How To Make Sourdough Starter
Make your own homemade sourdough starter to work on baking a rich sourdough bread! It’s made with just 4 ingredients for a great starter.
Add the whole wheat flour, bread flour, and warm water to a clear lidded container with a capacity of 1 pint or more.
Mix until there are no dry spots. Scrape down the sides of the container with a spatula. Cover with a lid.
Use a rubber band or piece of tape to mark the mixture level.
Set the starter in a warm spot. Let sit for 24 hours.
After 24 hours, open the container and look for signs of fermentation in the form of bubbles on top, volume growth, or a musty, slightly sweet acidic smell.
If not, cover the starter again and let sit for another 12 to 24 hours, until these signs appear.
Once the starter has gotten a bit bubbly, discard all but about 2 tablespoons of starter.
Add another ⅓ cup of warm water, then stir to dissolve the remaining starter.
Add ⅓ cup of bread flour and ⅓ cup of whole wheat flour, then stir until there are no dry spots.
Cover and let sit in a warm spot for another 24 hours.
Days 3 to 15:
Repeat the feeding process every day for 7 to 14 days. Once the starter is rising and falling regularly, it is in a good place.
Fill a cup with cool water.
Use a clean spoon to take a scoop of the starter, being careful not to stir the starter and deflate the air bubbles that make it float, then carefully plop it in the water.
If it floats, it is gassy and alive and ready to make some bread.
If not, either wait longer if it has only been a few hours since feeding, or if it has been closer to 24 hours since feeding, discard and feed again.
After passing the float test, the starter is ready to use for baking. Enjoy!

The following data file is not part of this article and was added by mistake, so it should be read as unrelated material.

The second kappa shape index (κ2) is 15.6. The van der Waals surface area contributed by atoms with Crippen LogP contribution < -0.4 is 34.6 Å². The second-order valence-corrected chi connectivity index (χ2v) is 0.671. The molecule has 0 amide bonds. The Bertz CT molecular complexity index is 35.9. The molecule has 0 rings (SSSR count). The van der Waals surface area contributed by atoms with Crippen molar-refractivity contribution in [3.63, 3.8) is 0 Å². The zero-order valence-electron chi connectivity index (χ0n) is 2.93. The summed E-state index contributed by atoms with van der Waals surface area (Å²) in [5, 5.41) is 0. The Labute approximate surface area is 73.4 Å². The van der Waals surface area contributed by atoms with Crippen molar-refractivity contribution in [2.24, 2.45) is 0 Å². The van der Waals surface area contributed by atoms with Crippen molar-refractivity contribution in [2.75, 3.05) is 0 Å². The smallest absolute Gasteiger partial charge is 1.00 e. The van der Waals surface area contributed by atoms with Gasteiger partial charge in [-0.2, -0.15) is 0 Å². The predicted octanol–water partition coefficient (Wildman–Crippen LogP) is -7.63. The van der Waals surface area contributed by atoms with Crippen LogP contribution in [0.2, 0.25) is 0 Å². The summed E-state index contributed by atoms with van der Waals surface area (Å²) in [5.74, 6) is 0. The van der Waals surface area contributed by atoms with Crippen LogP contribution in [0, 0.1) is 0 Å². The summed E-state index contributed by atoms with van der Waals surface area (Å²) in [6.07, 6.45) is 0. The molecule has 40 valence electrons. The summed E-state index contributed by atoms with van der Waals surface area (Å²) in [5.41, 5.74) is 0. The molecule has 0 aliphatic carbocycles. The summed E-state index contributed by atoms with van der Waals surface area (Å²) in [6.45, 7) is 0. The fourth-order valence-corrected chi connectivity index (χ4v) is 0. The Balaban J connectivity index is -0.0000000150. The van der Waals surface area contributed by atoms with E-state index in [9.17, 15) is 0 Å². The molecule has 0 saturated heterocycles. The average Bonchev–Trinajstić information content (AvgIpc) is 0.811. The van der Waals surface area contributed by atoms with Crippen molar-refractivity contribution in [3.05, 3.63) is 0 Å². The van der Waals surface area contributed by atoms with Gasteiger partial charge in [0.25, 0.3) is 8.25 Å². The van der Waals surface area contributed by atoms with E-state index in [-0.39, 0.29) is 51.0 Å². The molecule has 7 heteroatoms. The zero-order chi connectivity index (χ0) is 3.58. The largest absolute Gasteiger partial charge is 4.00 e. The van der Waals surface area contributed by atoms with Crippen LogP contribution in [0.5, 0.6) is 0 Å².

- If using the starter when it is young, only a few hours after feeding when it just passes the float test, it will smell sweet. For a more sour taste, use the starter 6 to 12 hours after feeding, when it will be more mature and smell a bit more vinegary and musty.
- Mold: If there are any fuzzy moldy spots on the starter that are black, red, or blue unless it is very easy to scrape them off the top, but unfortunately, one would need to start over. Sometimes, a while after feeding or being in the refrigerator, the starter will develop a dark, clear liquid on top. This is called hooch and is harmless. Just pour the liquid off!
- Flour: Use what flour is available. Just know that the starter may need to feed more often because it gets musty more quickly.
- Discard: It may be tempting not to discard most of the starter every time it’s fed, but discarding has a variety of reasons. This gives the starter a lot of fresh food and water to eat. If not discarded, the starter will retain a lot of that musty smell and also eventually grow to be huge if one just keeps adding water and flour to it. It can be discarded into another container and keep that container in the refrigerator until needed for other baking projects. The discard mix can be folded into banana bread, pancakes, cookies, etc.
- Storage: Once the starter is up and running, either keep it at room temperature and feed it daily, or store it in the refrigerator. To store in the refrigerator, do a regular discard and feed, then place in the refrigerator. A day before making bread, pull the starter out and let it come to room temperature. Then, discard and feed as usual.
- Scaling: This starter recipe calls for equal amounts of water and total flour by weight. Scale this recipe up or down as needed, depending on how much starter the recipe was chosen calls for.
- Calories: 300.86kcal
- Fat: 1.76g
- Saturated Fat: 0.28g
- Monounsaturated Fat: 0.18g
- Polyunsaturated Fat: 0.80g
- Carbohydrates: 61.91g
- Fiber: 5.38g
- Sugar: 0.31g
- Protein: 10.75g
- Sodium: 4.87mg
- Calcium: 22.82mg
- Potassium: 190.87mg
- Iron: 3.45mg
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